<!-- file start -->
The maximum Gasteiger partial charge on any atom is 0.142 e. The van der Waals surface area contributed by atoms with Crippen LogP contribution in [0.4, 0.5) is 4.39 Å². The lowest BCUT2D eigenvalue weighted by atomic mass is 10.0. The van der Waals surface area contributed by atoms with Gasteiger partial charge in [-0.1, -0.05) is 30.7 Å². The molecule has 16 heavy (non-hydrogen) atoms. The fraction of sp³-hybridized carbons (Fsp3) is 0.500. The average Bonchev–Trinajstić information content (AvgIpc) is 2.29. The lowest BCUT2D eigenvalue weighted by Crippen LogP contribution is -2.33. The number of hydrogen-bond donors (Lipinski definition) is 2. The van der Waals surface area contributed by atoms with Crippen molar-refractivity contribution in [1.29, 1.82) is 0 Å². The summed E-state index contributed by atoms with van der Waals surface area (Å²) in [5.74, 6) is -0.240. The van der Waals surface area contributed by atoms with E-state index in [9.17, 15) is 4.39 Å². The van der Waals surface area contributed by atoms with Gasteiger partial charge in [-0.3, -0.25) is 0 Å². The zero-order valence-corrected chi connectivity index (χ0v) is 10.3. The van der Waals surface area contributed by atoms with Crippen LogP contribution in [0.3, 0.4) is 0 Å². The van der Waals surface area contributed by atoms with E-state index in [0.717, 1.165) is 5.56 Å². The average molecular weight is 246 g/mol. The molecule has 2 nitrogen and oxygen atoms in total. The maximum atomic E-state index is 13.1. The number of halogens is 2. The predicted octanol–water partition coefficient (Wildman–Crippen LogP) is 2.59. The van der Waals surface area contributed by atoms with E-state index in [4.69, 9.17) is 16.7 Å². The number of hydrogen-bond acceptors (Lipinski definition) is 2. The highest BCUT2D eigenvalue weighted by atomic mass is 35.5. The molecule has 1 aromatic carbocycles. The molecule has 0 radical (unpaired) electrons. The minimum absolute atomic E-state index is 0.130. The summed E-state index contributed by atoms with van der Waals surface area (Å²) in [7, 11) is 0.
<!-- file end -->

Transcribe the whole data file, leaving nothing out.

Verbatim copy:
The maximum Gasteiger partial charge on any atom is 0.142 e. The van der Waals surface area contributed by atoms with Crippen LogP contribution in [0.4, 0.5) is 4.39 Å². The lowest BCUT2D eigenvalue weighted by atomic mass is 10.0. The van der Waals surface area contributed by atoms with Gasteiger partial charge in [-0.1, -0.05) is 30.7 Å². The molecule has 16 heavy (non-hydrogen) atoms. The fraction of sp³-hybridized carbons (Fsp3) is 0.500. The average Bonchev–Trinajstić information content (AvgIpc) is 2.29. The lowest BCUT2D eigenvalue weighted by Crippen LogP contribution is -2.33. The number of hydrogen-bond donors (Lipinski definition) is 2. The van der Waals surface area contributed by atoms with Crippen molar-refractivity contribution in [1.29, 1.82) is 0 Å². The summed E-state index contributed by atoms with van der Waals surface area (Å²) in [5.74, 6) is -0.240. The van der Waals surface area contributed by atoms with E-state index in [9.17, 15) is 4.39 Å². The van der Waals surface area contributed by atoms with Gasteiger partial charge in [-0.3, -0.25) is 0 Å². The zero-order valence-corrected chi connectivity index (χ0v) is 10.3. The van der Waals surface area contributed by atoms with Crippen LogP contribution in [0.3, 0.4) is 0 Å². The van der Waals surface area contributed by atoms with E-state index in [0.717, 1.165) is 5.56 Å². The average molecular weight is 246 g/mol. The molecule has 2 nitrogen and oxygen atoms in total. The maximum atomic E-state index is 13.1. The number of halogens is 2. The predicted octanol–water partition coefficient (Wildman–Crippen LogP) is 2.59. The van der Waals surface area contributed by atoms with E-state index in [4.69, 9.17) is 16.7 Å². The number of hydrogen-bond acceptors (Lipinski definition) is 2. The highest BCUT2D eigenvalue weighted by atomic mass is 35.5. The molecule has 1 aromatic carbocycles. The molecule has 0 radical (unpaired) electrons. The minimum absolute atomic E-state index is 0.130. The summed E-state index contributed by atoms with van der Waals surface area (Å²) in [7, 11) is 0.